The Ridgeway has been heralded as Britain’s oldest road, having been used by soldiers, shepherds, and travelers since prehistory.
Swindon is the starting point of the Ridgeway, which descends to Overton Hill, which is located close to Marlborough.
On every hill, if you feel like walking a bit, there is history from the Bronze and Iron periods.
For instance, Liddington Castle, a fort from the late Bronze Age, is located at the highest point in the Borough of Swindon. It is 277 meters above sea level.
Nearby, the recognisable 2,500-year-old Barbury Castle is an Iron Age fortress with two stories of steep ramparts.
5. Enjoy the Flowers Meadows at Stanton Park
Stanton Park, a 185-hectare country park to the north of Swindon, has broad pasture, flower meadows, a sizable fish pond, and woodland.
The Great Wood is a unique area of ancient deciduous woodland with ancient oak and willow trees that dates back at least four centuries.
Numerous species, including buzzards, roe deer, and an unique variety of mushrooms, depend on it as a habitat.
Try to visit in the spring or early summer when the meadows are in flower and the sheep are lambing.
6. Visit the Museum of Computing
A 75-year timeline of computer technology is on display at the Museum of Computing, and is one of the top things to do with kids in Swindon.
Here, you may see a collection of vintage Macintosh, PCs, notebooks, video set – top boxes, and arcade cabinets.
A Science of Cambridge MK14 from 1977 and a Nintendo Power Glove from 1989 are two uncommon displays. Parents can introduce their kids to the joys of Gameboys, Soccer, or Shooter Games because the bulk of the Museum of Computing’s exhibits are in working condition and playable.
7. Explore the Countryside at Mouldon Hill Country Park
The town of Swindon melts into the surrounding open countryside in a country park to the northwest of the city.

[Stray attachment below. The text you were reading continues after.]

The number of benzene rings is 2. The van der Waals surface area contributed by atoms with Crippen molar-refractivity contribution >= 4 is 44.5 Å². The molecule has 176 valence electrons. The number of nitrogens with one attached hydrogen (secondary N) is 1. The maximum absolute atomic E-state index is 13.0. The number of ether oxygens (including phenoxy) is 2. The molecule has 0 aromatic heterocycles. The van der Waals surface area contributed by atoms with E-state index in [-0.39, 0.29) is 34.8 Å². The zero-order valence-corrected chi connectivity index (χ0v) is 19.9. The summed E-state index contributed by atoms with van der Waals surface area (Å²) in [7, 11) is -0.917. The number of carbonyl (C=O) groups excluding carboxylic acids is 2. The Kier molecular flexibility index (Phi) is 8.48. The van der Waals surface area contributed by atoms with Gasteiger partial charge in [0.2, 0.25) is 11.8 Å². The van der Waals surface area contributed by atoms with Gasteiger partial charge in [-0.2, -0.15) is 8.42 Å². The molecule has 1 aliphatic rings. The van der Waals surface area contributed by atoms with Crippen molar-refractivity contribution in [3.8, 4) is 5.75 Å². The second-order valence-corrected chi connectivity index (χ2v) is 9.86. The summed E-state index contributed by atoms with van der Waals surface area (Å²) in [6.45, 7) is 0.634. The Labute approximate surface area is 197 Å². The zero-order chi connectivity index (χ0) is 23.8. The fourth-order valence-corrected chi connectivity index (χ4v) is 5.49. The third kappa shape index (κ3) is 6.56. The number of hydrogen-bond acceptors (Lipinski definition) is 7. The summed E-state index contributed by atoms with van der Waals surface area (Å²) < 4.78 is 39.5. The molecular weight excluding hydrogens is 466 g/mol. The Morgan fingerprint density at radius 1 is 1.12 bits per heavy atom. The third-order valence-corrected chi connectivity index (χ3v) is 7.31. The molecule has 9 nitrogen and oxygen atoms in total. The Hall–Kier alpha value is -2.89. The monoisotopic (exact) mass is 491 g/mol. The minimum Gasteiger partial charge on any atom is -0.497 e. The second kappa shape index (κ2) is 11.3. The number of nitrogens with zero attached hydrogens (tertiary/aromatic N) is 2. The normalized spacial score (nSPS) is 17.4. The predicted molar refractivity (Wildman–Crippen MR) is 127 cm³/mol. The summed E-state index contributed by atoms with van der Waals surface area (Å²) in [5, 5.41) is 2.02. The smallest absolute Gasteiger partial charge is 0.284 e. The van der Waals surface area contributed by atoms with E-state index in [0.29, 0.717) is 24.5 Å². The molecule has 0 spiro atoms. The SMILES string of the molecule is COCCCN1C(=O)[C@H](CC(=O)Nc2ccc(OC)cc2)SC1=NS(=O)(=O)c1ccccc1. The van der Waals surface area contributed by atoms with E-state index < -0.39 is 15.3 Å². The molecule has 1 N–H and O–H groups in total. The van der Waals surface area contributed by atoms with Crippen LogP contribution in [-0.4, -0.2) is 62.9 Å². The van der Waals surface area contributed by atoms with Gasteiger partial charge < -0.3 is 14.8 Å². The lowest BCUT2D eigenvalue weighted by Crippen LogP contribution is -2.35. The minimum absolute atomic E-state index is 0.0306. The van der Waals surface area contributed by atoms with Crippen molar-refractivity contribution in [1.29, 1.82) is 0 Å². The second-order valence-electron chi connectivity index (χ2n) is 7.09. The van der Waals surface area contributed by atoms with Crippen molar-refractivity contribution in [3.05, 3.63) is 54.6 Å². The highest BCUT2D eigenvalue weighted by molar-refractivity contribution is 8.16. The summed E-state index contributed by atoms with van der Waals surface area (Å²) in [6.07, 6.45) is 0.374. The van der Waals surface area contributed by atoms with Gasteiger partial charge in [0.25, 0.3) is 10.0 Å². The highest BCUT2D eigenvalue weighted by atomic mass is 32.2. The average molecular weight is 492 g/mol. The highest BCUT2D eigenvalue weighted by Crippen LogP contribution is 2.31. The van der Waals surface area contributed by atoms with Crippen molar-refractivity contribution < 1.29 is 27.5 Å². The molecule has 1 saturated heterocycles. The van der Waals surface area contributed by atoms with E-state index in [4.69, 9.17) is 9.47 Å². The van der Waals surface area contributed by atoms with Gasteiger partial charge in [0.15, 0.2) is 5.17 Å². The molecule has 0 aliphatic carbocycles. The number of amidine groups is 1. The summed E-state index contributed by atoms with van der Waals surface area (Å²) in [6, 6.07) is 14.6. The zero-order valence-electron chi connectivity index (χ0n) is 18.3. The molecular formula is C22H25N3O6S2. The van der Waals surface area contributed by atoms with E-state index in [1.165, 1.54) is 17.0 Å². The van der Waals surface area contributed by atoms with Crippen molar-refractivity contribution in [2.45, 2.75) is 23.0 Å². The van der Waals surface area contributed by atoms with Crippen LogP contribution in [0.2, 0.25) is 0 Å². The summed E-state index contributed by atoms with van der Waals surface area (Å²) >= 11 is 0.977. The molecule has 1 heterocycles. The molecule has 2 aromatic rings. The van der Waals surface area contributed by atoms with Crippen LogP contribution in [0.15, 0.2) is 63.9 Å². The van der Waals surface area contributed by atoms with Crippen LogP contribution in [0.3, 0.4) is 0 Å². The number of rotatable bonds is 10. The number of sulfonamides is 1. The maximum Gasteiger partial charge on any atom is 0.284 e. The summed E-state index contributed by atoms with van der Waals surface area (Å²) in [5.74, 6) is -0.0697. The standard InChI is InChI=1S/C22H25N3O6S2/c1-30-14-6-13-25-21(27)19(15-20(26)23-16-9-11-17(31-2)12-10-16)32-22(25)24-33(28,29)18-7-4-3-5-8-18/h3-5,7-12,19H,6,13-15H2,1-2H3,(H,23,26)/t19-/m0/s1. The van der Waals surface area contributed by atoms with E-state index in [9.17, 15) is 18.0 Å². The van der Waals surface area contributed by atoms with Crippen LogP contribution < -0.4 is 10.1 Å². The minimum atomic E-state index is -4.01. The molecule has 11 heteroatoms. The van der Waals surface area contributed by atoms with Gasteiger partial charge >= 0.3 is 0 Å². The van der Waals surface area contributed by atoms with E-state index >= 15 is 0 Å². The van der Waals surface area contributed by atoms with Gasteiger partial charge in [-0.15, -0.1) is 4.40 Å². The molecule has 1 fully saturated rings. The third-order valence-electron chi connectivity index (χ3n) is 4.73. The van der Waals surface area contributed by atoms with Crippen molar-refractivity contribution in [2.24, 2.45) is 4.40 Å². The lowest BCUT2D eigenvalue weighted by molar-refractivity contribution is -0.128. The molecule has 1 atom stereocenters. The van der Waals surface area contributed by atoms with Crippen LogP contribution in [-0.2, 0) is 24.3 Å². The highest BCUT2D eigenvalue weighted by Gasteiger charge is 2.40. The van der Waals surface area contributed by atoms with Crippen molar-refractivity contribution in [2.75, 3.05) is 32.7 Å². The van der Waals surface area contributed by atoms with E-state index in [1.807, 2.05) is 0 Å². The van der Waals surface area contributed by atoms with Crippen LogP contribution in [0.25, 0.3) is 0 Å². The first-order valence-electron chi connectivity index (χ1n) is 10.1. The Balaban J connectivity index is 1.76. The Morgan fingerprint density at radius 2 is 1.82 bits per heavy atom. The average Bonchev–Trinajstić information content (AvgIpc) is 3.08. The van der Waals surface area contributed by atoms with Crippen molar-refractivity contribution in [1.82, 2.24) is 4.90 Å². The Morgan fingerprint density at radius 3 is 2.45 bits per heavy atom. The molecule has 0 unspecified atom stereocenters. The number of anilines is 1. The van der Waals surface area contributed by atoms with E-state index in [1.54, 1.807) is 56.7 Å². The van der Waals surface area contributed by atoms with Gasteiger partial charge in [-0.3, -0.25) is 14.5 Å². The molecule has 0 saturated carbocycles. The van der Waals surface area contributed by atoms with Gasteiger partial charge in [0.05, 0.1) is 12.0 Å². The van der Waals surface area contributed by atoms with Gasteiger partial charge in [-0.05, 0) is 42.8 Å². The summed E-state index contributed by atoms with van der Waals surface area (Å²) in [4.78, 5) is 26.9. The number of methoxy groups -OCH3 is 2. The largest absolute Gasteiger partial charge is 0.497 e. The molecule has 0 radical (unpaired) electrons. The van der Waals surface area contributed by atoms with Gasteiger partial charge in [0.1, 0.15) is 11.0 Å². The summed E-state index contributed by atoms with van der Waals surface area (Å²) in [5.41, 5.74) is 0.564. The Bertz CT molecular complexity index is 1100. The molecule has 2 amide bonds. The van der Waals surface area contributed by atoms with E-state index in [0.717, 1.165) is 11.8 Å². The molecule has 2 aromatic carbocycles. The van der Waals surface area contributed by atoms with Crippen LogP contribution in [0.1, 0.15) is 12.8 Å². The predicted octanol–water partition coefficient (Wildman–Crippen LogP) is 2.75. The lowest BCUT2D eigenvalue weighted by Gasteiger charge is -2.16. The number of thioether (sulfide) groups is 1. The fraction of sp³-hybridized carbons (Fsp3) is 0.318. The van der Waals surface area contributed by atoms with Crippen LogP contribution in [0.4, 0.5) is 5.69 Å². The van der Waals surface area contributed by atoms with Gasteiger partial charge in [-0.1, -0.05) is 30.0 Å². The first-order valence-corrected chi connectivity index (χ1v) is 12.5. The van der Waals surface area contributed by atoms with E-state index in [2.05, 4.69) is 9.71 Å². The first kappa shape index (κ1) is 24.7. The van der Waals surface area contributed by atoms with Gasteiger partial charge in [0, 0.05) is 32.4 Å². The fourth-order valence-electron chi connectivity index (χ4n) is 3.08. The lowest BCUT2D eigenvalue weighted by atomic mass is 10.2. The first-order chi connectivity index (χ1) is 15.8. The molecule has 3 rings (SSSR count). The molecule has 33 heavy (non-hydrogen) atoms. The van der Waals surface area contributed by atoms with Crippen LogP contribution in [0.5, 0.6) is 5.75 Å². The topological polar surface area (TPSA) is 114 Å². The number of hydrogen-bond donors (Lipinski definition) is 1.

The park is named after a 100-meter hill above the River Ray. You can visit to walk along the river or a section of the restored Old Swindon Canal.
A lake hidden among the trees is cherished by anglers for its stocks of pidgeon, eels, chrome, brea, goldfish, and horned toad.
In addition, Mouldon Hill, which is close to the Swindon and Cricklade Railway’s current southern terminus at the Taw Valley Halt, has been suggested as the potential southern terminus.
8. The Major Agro Attraction Awaits You at Roves Farm
Roves Farm is a significant agricultural attraction that combines play spaces and animal encounters with gentle educational experiences. It is ideal for families with children up to the age of 10.
Children can participate in creative activities, go on themed cart rides, cuddle dogs and cats, meet larger animals like lambs, cows, and attend animal races.
Two acres of willow woods provide children the opportunity to build their own dens, or they can join a family walk while completing activity papers. Additionally, there are sand pits, a heated play cottage, an adventure playground, and a jungle gym.
9. Explore the Outdoor Pursuits at Lydiard Park
A Palladian country house amid 260 acres of parkland located on Swindon’s western outskirts and is one of the top attractions in Swindon.
In the summer, the house is available for tours, allowing visitors to admire the main hall, dining room, morning chamber, family room, sleeping area, and dressing room. All of which feature elaborate stucco work, giltwood furniture, stone fireplaces, silk tapestry, and family pictures.
The grounds are accessible all year long, and the walled garden from the 1740s is their outstanding achievement. It was planted with the same kind of fruit trees and blooming plants as it was nearly 300 years ago.
The larger park is made up of lakes, woodland, pasture, and lawns, along with noteworthy Georgian estate artifacts like an ice arena and a bistro in the forest.
10. Marvel Arts at Swindon Museum and Art Gallery
The Swindon Museum and Art Gallery are located side by side in Swindon’s Old Town and are among the most unusual things to do in Swindon.